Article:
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Financial Frictions and Investment Dynamics in Multi-Plant Firms

Author

Listed:
  • Matthias Kehrig
  • Nicolas Vincent

Abstract

Using confidential Census data on U.S. manufacturing plants, we document that most of the dispersion in investment rates across plants occurs within rms instead of across firms. Between- firm dispersion is almost acyclical, but within- rm dispersion is strongly procyclical. To investigate the role of rms in the allocation of capital in the economy, we build a multi-plant model of the firm with frictions at both levels of aggregation. We show that external nancing constraints at the level of the rm can have important implications for plant-level investment dynamics. Finally, we present empirical evidence supporting the predictions of the model.

Suggested Citation

  • Matthias Kehrig & Nicolas Vincent, 2013. "Financial Frictions and Investment Dynamics in Multi-Plant Firms," Working Papers 13-56, Center for Economic Studies, U.S. Census Bureau.
  • Handle: RePEc:cen:wpaper:13-56
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    File URL: https://www2.census.gov/ces/wp/2013/CES-WP-13-56.pdf
    File Function: First version, 2013
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    References listed on IDEAS

    as
    1. R?diger Bachmann & Christian Bayer, 2014. "Investment Dispersion and the Business Cycle," American Economic Review, American Economic Association, vol. 104(4), pages 1392-1416, April.
    2. Steven J. Davis & John Haltiwanger & Ron Jarmin & Javier Miranda, 2007. "Volatility and Dispersion in Business Growth Rates: Publicly Traded versus Privately Held Firms," NBER Chapters,in: NBER Macroeconomics Annual 2006, Volume 21, pages 107-180 National Bureau of Economic Research, Inc.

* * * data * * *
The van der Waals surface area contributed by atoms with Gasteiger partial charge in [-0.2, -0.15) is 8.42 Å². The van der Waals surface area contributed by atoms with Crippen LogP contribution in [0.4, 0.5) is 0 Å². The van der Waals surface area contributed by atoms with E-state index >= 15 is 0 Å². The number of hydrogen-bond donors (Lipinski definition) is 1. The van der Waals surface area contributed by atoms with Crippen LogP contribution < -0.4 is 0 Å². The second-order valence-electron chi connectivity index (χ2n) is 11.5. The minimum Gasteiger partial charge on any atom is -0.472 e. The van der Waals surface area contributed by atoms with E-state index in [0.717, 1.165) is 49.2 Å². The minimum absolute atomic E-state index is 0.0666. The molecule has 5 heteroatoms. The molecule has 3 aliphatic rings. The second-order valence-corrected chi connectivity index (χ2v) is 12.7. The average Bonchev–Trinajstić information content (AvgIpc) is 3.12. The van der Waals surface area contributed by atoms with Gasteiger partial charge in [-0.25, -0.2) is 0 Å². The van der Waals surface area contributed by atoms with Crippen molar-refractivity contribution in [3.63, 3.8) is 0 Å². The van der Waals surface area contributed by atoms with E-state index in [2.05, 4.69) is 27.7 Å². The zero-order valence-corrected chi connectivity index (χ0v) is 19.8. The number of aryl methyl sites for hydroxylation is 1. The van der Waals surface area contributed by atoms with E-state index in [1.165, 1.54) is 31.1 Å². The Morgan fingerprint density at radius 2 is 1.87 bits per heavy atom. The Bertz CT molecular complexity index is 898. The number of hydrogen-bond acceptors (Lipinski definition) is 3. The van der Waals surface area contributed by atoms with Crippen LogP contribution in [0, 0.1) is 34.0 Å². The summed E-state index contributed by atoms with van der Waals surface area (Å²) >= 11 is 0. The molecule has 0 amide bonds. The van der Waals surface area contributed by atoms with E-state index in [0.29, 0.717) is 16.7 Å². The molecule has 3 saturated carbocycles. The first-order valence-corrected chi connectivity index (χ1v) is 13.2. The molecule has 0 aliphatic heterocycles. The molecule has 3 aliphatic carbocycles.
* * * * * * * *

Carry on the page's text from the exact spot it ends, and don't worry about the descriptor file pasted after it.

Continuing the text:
3. Stein, Jeremy C, 1997. " Internal Capital Markets and the Competition for Corporate Resources," Journal of Finance, American Finance Association, vol. 52(1), pages 111-133, March.
    4. Gourio, Francois & Kashyap, Anil K, 2007. "Investment spikes: New facts and a general equilibrium exploration," Journal of Monetary Economics, Elsevier, vol. 54(Supplemen), pages 1-22, September.
    5. Simon Gilchrist & Egon Zakrajsek, 2012. "Credit Spreads and Business Cycle Fluctuations," American Economic Review, American Economic Association, vol. 102(4), pages 1692-1720, June.
    6. Theodore Papageorgiou, 2010. "Large Firms and Internal Labor Markets," 2010 Meeting Papers 1216, Society for Economic Dynamics.
    7. John Haltiwanger & Russell Cooper & Laura Power, 1999. "Machine Replacement and the Business Cycle: Lumps and Bumps," American Economic Review, American Economic Association, vol. 89(4), pages 921-946, September.
    8. Matthias Kehrig, 2011. "The Cyclicality of Productivity Dispersion," 2011 Meeting Papers 484, Society for Economic Dynamics.
    Full references (including those not matched with items on IDEAS)

    Citations

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    Cited by:

    1. Bachmann, Rüdiger & Elstner, Steffen & Hristov, Atanas, 2017. "Surprise, surprise – Measuring firm-level investment innovations," Journal of Economic Dynamics and Control, Elsevier, vol. 83(C), pages 107-148.
    2. Tian, Can, 2015. "Riskiness, endogenous productivity dispersion and business cycles," Journal of Economic Dynamics and Control, Elsevier, vol. 57(C), pages 227-249.

    More about this item

    Keywords

    Investment; Plants vs. Firms; Q-Theory; Internal vs. External Capital Markets; Diversification Discount.;

    JEL classification:

    • E2 - Macroeconomics and Monetary Economics - - Consumption, Saving, Production, Employment, and Investment
    • G3 - Financial Economics - - Corporate Finance and Governance

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